Charles Waldheim: He was a professor emeritus, retired but still in the building, although I never studied with him. It was a very interesting place just then, with a range of people talking about the city from different points of view and different disciplinary frameworks. But Ian’s work is undoubtedly what people have in mind when they pose one of the most important questions about landscape urbanism: Well, isn’t this just what we’ve been trying to do for 50 years? Haven’t we been aspiring to make better planning decisions, better spatial decisions, about environmental forms for the social justice of our cities? And I would say yes, but the great heroic Modernists — Ian McHarg at the University of Pennsylvania, Carl Steinitz at Harvard, and others — tended to spatialize ecological data with the expectation that we would make better planning decisions. Those projects have been wildly successful, but they’ve run into something of a dead end because, broadly speaking, we’ve decided not to plan any longer. Ian’s work on regional ecological planning — the McHarg project, let’s call it — benefited enormously from the idea of the welfare state and the understanding that the public sector would use its ability to take land and to organize space. It’s one of the great ironies — or perhaps one of the great tragedies — of the McHarg project that the moment that his work began to flourish in the late ’60s to early ’70s was precisely the same moment when we began to dismantle the welfare state in North America. We now have more ecological knowledge than we’ve ever had, more scientific knowledge, more ability to apply spatial reasoning, yet we somehow lack the ability as a culture, at least in the US, to make spatial decisions.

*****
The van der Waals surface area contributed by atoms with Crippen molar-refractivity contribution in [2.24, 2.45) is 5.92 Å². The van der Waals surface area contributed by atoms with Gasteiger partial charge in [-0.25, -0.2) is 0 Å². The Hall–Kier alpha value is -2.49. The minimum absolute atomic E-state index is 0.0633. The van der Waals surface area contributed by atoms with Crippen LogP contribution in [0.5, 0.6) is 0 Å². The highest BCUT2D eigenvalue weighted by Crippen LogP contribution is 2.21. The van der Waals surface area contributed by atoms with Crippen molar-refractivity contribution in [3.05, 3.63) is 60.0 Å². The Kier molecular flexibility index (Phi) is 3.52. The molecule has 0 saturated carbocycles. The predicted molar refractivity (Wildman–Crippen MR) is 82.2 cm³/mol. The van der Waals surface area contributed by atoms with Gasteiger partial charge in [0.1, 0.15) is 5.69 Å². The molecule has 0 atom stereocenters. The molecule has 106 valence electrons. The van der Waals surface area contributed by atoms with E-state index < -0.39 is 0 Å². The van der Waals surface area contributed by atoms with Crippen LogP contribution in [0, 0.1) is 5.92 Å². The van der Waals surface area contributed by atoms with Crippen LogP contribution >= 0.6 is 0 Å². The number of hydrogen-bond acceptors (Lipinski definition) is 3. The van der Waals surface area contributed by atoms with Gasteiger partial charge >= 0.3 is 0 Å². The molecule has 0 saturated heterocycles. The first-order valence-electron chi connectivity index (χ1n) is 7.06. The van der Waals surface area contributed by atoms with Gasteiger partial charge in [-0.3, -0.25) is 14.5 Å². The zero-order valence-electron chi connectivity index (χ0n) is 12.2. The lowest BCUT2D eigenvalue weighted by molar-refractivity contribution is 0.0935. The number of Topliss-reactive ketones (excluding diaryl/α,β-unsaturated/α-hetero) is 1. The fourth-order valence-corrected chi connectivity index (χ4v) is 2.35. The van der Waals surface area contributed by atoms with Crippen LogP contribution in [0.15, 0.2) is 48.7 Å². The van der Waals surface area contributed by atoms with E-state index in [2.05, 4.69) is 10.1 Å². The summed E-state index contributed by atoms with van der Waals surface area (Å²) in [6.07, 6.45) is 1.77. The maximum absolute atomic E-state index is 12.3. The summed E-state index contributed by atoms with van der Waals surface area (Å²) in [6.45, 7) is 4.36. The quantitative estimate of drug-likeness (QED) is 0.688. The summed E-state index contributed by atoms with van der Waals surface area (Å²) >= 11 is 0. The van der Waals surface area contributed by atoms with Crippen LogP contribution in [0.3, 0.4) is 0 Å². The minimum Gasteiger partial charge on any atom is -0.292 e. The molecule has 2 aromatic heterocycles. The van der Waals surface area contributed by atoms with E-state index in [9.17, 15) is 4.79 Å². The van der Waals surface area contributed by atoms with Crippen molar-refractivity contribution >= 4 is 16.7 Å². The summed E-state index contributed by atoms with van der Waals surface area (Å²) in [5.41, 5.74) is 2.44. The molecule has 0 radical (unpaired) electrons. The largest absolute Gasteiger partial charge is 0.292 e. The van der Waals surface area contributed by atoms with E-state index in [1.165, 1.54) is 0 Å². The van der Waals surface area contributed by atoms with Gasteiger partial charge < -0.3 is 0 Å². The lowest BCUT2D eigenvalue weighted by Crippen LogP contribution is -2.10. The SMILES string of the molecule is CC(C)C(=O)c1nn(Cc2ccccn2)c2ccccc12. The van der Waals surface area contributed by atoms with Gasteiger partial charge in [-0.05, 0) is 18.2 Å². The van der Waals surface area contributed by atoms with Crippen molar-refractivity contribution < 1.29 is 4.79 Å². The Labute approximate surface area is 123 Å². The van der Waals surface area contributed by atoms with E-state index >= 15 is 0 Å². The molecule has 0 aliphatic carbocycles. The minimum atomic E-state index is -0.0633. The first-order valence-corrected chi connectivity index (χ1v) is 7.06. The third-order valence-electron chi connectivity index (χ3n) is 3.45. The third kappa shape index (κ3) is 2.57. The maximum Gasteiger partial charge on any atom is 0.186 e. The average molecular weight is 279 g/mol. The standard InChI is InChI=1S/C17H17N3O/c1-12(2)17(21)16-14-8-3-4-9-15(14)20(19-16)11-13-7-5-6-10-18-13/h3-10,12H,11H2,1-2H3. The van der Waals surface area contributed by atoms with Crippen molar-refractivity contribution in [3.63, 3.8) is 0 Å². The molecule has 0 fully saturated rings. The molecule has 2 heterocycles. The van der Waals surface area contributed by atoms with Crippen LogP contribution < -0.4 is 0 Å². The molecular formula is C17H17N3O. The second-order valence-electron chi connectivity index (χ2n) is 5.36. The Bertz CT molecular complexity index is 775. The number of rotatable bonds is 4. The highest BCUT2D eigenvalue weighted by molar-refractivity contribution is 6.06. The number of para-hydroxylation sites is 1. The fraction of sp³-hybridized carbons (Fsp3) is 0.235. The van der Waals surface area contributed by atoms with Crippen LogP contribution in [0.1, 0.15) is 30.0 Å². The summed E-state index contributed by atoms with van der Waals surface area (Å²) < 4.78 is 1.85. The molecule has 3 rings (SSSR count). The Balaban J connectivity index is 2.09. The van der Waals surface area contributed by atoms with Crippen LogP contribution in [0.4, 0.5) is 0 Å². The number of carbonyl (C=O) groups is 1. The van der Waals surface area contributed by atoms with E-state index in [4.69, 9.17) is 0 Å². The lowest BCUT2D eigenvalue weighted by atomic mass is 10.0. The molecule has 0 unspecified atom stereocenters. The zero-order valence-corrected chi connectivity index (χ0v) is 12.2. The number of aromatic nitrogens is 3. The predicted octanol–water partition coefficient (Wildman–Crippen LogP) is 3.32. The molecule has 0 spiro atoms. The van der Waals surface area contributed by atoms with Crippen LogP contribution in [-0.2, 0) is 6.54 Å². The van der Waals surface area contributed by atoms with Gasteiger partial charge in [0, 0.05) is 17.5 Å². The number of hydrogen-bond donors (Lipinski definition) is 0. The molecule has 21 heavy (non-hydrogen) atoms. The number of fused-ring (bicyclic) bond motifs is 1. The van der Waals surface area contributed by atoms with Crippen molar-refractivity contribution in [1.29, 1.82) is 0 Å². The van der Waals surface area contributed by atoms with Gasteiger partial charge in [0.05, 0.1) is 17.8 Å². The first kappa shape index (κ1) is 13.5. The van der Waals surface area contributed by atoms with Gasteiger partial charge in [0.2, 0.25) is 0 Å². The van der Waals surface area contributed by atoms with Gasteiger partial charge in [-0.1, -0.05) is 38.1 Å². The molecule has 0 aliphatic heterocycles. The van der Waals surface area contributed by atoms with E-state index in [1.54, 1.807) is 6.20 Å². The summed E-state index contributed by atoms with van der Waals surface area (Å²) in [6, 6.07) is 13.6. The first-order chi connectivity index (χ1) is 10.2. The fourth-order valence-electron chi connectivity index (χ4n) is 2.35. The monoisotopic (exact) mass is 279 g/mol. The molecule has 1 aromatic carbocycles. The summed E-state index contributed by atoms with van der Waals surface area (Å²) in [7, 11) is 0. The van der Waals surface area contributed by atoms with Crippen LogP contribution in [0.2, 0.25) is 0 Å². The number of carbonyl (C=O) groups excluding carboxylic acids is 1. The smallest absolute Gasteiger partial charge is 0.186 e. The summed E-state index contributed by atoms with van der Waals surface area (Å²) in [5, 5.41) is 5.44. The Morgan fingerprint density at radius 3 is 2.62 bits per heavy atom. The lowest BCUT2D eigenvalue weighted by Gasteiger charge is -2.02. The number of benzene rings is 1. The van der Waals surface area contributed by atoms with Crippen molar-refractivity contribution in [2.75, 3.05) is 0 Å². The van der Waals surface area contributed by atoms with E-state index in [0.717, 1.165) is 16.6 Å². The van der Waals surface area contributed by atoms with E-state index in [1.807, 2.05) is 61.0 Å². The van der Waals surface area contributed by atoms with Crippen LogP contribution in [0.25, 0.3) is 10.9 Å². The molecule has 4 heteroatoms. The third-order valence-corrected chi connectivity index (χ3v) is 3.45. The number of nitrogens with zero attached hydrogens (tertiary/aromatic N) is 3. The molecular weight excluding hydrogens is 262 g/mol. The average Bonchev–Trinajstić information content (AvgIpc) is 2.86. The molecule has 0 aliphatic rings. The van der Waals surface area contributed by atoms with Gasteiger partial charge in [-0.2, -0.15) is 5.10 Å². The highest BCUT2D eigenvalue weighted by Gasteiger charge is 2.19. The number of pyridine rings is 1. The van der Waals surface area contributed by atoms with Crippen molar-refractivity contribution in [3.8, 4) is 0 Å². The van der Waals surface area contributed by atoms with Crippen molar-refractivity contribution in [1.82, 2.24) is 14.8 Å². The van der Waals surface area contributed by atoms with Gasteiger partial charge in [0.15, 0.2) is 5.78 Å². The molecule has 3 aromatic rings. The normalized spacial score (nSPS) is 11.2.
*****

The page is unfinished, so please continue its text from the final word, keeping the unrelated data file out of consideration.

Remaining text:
Jeff Stein: We do have more ecological knowledge and understanding, but I would add that it’s not confined to trained professionals. Americans in general have a broader and more sophisticated understanding of these issues today.

Charles Waldheim: And the rising general literacy and interest in environmental and ecological topics have certainly supported this. But I would also stress that landscape urbanism was developed in some ways as a direct critique of New Urbanism.

Jeff Stein: I’ve noticed in the literature put out by the Congress for the New Urbanism that they themselves embrace landscape urbanism. Yet they’re still, it seems to me, mired in the picturesque. Landscape urbanism is more about — I hate to use these terms directly adjacent to each other — design science. There’s a scientific basis for this work that brings a level of complexity to the understanding of the city that we haven’t quite had before.

Charles Waldheim: That’s a fair assessment. We used to consider environmental science as separate from design culture. Among the strange bedfellows of the present day are these hybrids, and landscape urbanism is one of them, where design culture intersects with ecological knowledge, a combination of two things. This is the essential difference from previous similar forms of practice. In the past, there was a desire for the divergence and professionalization of separate realms. It’s certainly true that in the 19th-century understanding of landscape — if you look at the Back Bay Fens or Olmsted’s work in Central Park, for example — you see that landscapes and parks were perceived to be an exception to the city. The pastoral, picturesque landscape tradition in America is characterized by the park as a place apart from the city, both morally and physically. Whereas landscape urbanism argues quite the contrary, that the city is itself a place of natural flows, and human beings are embedded in those flows. Landscape urbanism is much more interested in the synthesis between models of the natural world and the shape of the city, as opposed to a contrast between the city and the natural world.